Nvidia: GPU PhysX Requires Tight Collaboration Between GPUs, Rendering on ATI Radeon Not Possible

Nvidia Ceases Support of Ageia Physics Processing Units, Says “No” to Non-Nvidia GPUs for Rendering

by Anton Shilov
05/05/2010 | 10:46 PM

Nvidia Corp. recently said that it had discontinued support of dedicated Ageia physics processing units (PPUs) due to undisclosed reasons, which forces owners of dedicated PhysX accelerator cards to use Nvidia GeForce instead. In addition, the company claimed that the work of GPU-accelerated PhysX actually requires an Nvidia graphics chip to do rendering, which is why it is not possible to use a GeForce for PhysX processing and an ATI Radeon for graphics rendering.

No More PhysX PPUs


“The current PhysX driver unfortunately does not support Ageia* PPU hardware which you're already aware. Support for Ageia PPU ended after the 8.xx.xx driver but like you we've receive other users asking to include support in current PhysX releases. There are discussions to release a stand-along PhysX driver that will support Ageia PPU but that is still in discussion,” an Nvidia technical support specialist is reported to have said.

Nvidia’s own web-sites confirms the claim of the technician: Ageia PhysX processors users should use and install an older PhysX system software such as version 8.09.04 that will enable Ageia PPU acceleration version 2.8.1 SDK or earlier and Windows Vista and Windows XP only. The current version of PhysX SDK is 2.8.3, hence, Nvidia dropped support for PPUs both in Windows 7 and in the latest software development kits.

Although Nvidia’s move is not pleasant for owners of Ageia PhysX accelerators, it is completely logical for Nvidia, which stopped selling PPUs as soon as it acquired Ageia in early 2008. Usually technology companies tend to support products for about three years after their release, but the history knows a number of exceptions.

No ATI Radeon

On another occasion, Nvidia also explained why it does not enable PhysX GPU acceleration on Nvidia GeForce graphics processing units (GPUs) whenever another graphics solution – such as ATI Radeon HD 5000-series graphics board – is used for rendering. Apparently, GPU PhysX requires a tight collaboration between graphics chip that renders a 3D game and the one that does processing of physics effects.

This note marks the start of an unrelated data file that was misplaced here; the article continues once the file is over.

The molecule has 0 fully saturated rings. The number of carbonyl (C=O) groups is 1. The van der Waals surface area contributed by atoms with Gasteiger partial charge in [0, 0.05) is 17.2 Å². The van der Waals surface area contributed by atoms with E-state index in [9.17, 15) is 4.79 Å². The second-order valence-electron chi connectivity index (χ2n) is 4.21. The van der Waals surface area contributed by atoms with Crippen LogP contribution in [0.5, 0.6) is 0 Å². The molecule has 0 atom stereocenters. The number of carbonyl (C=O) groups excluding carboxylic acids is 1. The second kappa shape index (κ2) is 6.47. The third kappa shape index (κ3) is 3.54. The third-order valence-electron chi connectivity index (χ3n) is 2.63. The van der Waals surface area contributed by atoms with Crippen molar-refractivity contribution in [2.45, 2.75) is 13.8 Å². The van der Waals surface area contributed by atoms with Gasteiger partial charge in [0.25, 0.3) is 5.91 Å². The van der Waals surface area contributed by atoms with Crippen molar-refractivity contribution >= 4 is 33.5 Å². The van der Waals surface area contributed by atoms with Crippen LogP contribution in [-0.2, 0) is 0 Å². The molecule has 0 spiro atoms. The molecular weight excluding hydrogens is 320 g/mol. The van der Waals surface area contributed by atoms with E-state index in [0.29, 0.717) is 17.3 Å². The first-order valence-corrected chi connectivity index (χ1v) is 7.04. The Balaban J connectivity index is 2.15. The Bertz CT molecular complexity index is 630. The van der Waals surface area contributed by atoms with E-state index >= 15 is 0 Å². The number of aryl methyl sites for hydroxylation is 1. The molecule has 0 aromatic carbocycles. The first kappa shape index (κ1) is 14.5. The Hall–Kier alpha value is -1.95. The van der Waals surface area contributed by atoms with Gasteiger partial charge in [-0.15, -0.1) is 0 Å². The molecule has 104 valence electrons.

“There are multiple technical connections between PhysX processing and graphics that require tight collaboration between the two technologies. To deliver a good experience for users, Nvidia PhysX technology has been fully verified and enabled using only Nvidia GPUs for graphics,” an official claim of Nvidia reads.

Interestingly, but until late July, 2009, and ForceWare 186.x drivers, Nvidia did not disable PhysX whenever an ATI graphics card was used for graphics rendering. Even though it was definitely not a trivial task to make both ATI Catalyst or Nvidia ForceWare drivers or Nvidia PhysX system software work on the same system on Windows Vista at the same time in order to run graphics rendering on ATI Radeon and PhysX on Nvidia GeForce or Ageia PhysX physics processing unit, some people could still use such a configuration. When Nvidia disabled such was of operation, it said there were “development expense, quality assurance and business reasons” behind the move. Enthusiasts, however, managed to re-enable GPU PhysX support on systems with ATI Radeon inside.

Quite interestingly, Nvidia fully allows using GPU PhysX acceleration on multi-GPU systems featuring a number of GeForce GPUs, which means that there are no bandwidth or any other technical issues with using one GPU only for PhysX and the remaining GPU(s) for graphics rendering. Instead, there are indeed business reasons behind disabling PhysX on ATI Radeon-powered systems.

“A new configuration that’s now possible with PhysX is 2 non-matched (heterogeneous) GPUs. In this configuration, one GPU renders graphics (typically the more powerful GPU) while the second GPU is completely dedicated to PhysX. By offloading PhysX to a dedicated GPU, users will experience smoother gaming,” an explanation by Nvidia reads.

According to the company, the minimum requirement to support GPU-accelerated PhysX is a GeForce 8-series or later GPU with a minimum of 32 cores and a minimum of 256MB dedicated graphics memory. However, each PhysX application has its own GPU and memory recommendations. In general, 512MB of graphics memory is recommended unless you have a GPU that is dedicated to PhysX.

It should be noted that there are only around fifteen games that can take advantage of PhysX processing on Nvidia GeForce graphics processors. 

*Interestingly, but an Nvidia technician referred to Ageia as to Aegia for three times, which is surprising. We decided to correct the quote.